According to AdAge, the short video racked up 800,000 views in 24 hours. To put this into perspective, Instagram Stories had approximately 100 million daily viewers in October 2016, two months after the ad aired.

Although a campaign video with viewership level this high is an outlier, it gives a good idea of reach. As of November 2017, the most recent month for which data is available, Instagram Stories have 300 million daily active users.

Airbnb has also found some success using the platform, seeing a double-digit increase in ad recall from an Instagram Stories campaign, according to a post on Instagram’s business blog.

Many marketers will find Instagram Stories advertisements familiar, as the ads resemble vertical-oriented versions of traditional preroll. Instagram Stories ads just takes this a step further. For instance, campaigns can leverage Instagram-native elements.

For a campaign in late 2017, McDonalds Malaysia worked with agency IDOTYOU to target two animated video ads promoting McFlurries and McCafe drinks to Malaysians aged 18-44 with an interest in desserts and coffee. The firm integrated a timing bar made out of coffee beans into the ads and animation to differentiate it from conventional ads. According to Instagram, the campaign successfully reached 60% of the target audience and tripled in-store sales.

Overcoming Usability Challenges

While marketers are often fascinated by new technologies, they aren’t always perfect fits for their brands or campaign needs.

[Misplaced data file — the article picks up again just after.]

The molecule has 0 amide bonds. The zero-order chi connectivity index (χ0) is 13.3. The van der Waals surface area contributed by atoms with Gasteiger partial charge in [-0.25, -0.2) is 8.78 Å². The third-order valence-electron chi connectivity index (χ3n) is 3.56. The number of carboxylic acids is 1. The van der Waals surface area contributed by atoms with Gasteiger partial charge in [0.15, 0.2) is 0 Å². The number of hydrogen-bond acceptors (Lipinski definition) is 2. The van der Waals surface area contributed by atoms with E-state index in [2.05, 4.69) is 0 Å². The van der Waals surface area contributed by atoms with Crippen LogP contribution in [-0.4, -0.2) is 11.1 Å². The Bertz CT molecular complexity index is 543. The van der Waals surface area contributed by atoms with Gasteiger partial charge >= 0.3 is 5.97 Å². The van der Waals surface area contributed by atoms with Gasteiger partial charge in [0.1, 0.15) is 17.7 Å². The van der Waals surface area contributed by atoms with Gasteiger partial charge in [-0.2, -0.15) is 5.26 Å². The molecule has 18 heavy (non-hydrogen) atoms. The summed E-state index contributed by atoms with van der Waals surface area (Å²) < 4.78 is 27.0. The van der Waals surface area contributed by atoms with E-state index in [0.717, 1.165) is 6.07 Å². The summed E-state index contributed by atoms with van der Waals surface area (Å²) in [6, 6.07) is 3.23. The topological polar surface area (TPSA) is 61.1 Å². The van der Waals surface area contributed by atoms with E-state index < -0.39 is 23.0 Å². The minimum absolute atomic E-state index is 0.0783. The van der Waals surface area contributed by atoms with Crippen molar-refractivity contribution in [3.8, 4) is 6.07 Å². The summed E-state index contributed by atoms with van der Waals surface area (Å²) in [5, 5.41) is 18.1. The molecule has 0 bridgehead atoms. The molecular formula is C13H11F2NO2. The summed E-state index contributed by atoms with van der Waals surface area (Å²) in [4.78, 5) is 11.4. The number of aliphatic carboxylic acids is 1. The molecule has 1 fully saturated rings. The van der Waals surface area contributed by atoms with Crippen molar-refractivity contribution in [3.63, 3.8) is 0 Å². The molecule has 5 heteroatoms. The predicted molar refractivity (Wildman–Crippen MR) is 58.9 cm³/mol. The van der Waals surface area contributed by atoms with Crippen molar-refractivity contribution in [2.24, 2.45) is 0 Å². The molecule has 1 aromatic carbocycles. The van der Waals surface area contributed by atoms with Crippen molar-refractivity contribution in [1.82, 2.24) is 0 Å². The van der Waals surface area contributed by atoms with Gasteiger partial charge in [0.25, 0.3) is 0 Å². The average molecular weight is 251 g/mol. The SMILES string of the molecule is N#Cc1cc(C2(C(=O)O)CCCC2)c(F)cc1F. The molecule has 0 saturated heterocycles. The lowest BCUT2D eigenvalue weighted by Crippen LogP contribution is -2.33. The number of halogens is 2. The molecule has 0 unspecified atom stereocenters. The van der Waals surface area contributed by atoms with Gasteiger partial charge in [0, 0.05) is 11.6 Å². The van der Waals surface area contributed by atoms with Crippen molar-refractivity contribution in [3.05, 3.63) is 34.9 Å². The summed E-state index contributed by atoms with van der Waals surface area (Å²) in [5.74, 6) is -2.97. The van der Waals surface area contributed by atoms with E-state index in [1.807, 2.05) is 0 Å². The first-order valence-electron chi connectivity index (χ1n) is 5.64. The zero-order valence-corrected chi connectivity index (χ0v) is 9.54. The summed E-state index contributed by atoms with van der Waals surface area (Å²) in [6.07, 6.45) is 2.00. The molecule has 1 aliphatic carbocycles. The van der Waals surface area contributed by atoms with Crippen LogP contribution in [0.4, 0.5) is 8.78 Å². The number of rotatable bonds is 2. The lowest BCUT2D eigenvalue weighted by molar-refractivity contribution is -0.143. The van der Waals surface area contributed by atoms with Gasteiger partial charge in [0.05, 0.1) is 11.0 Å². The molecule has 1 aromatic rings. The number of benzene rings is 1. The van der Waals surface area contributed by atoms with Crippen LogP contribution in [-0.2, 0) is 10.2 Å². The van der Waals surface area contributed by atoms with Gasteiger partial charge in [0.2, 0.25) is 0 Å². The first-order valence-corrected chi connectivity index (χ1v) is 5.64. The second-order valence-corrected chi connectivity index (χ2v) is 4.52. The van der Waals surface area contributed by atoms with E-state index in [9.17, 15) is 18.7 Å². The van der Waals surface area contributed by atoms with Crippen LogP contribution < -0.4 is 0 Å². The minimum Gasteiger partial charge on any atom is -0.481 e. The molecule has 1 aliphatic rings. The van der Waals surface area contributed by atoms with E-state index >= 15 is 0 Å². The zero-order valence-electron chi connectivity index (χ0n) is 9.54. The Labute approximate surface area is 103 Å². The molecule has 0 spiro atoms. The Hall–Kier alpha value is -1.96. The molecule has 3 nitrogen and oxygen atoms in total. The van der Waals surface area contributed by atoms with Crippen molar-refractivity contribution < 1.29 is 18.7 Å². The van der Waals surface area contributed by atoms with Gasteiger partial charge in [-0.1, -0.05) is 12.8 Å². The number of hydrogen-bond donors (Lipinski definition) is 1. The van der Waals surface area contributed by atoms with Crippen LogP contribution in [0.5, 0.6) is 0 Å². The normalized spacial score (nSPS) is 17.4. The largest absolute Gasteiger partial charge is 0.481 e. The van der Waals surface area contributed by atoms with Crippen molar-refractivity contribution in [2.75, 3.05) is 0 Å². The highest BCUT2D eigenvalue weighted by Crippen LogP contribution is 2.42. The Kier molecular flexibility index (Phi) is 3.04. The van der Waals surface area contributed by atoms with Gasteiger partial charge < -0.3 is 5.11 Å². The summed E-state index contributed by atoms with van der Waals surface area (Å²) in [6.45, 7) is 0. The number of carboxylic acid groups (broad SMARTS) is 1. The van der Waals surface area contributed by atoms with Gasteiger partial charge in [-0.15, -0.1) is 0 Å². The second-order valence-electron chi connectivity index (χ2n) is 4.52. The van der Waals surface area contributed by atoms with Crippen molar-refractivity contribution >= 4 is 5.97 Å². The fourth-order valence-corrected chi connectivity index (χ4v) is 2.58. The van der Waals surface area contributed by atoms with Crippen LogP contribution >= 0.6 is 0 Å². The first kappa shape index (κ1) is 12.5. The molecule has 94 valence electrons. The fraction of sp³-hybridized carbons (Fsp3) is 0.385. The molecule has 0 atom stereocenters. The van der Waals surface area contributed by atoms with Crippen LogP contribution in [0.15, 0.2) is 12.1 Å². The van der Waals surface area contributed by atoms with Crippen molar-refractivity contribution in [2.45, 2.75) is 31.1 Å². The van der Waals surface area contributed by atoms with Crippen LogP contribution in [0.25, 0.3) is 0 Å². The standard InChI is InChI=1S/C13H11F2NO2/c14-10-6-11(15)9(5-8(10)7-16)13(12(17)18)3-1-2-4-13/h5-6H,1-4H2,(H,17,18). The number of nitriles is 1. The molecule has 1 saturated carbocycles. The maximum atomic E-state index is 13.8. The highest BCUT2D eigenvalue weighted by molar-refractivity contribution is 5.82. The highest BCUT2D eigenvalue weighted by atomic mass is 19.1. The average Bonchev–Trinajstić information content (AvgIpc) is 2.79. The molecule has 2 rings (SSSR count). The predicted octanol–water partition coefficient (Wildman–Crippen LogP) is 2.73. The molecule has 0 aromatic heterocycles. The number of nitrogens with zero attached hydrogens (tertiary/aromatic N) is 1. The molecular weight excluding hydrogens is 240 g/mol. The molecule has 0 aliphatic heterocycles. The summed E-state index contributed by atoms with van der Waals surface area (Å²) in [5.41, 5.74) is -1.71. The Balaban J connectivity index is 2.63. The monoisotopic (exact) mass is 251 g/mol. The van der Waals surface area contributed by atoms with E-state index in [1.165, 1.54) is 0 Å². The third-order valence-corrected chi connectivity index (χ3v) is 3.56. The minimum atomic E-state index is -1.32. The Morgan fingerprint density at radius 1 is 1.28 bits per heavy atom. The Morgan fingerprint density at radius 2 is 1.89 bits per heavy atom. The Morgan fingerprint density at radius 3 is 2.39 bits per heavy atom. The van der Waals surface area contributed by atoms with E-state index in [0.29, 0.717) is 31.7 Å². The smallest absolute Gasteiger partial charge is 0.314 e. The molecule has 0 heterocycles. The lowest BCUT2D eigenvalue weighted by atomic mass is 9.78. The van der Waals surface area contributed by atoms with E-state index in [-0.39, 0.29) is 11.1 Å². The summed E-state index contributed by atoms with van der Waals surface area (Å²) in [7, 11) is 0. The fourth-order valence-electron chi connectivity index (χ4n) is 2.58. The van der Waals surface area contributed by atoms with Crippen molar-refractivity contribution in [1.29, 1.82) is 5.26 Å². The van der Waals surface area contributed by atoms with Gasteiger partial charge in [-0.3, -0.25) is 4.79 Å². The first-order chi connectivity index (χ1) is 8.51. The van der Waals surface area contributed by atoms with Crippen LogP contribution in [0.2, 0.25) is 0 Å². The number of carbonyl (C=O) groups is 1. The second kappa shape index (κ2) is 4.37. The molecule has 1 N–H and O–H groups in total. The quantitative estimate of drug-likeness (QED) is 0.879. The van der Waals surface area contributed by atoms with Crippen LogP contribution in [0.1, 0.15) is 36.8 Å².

When it comes to Instagram Stories advertising, “skip swipe” is one of its most challenging aspects, said Alec McNayr of Fullscreen, as users are hypersensitive and can tell the difference between a friend’s amateur work and a “professionally-produced vertical spot.”

“An Instagram Stories view is one of the hardest views to earn in social media—but worth it,” McNayr told AListDaily. “You have to advertise while not looking like an ad. Instagram Stories is a much more private experience for people—much more than other social platforms, or, for that matter, the main Instagram.”

This may be a challenge for Instagram Stories to tackle in hindsight while the platform focuses on competing with Snapchat. As a selling point, Facebook offers its Instagram marketers considerably more detailed analytics than its yellow-ghost adversary—marketers can craft Instagram Stories campaigns around view counts, traffic, conversions and mobile app installations.

These abilities compensate for shortcomings in placing advertisements on Instagram Stories. Stephanie Cartin, co-CEO of social media firm Socialfly, noted Instagram Stories has a shorter call-to-action window for marketers compared to other formats.

“The user can’t go back to the Instagram Story ad once it’s played,” Cartin said. “This means they can only choose to take action, such as swipe up, within the time period the ad is playing. The length is also relatively short, from 1 to 15 seconds, which may not be preferable to a brand that doesn’t have a simple message for their advertising campaign.”

To maintain the platform for future use, Facebook regularly rolls out new tools for marketers to use within Instagram Stories campaigns. In February of 2018, Instagram debuted Carousel Ads within Stories—a new technique which allows up to three photographs or videos to be inserted within a single Stories ad. Corporate customers like The Gap are already using the new functionality.

‘Pikachu Talk’ Markets Pokémon Day With Zero UI

In honor of “Pokémon Day” on February 27, which honors the franchise’s 22nd anniversary, the Pokémon Company has released Pikachu Talk—a new skill for Amazon Alexa and Google Home that allows users to have a “conversation” with the famous Pokémon character.

The skill follows a trend of using celebrity and fictional character voices for zero UI marketing, which creates opportunities for brands to get creative with consumer interaction. Over the past year, marketers have experimented with uses for voice interaction that range from video game integration to cocktail recipes.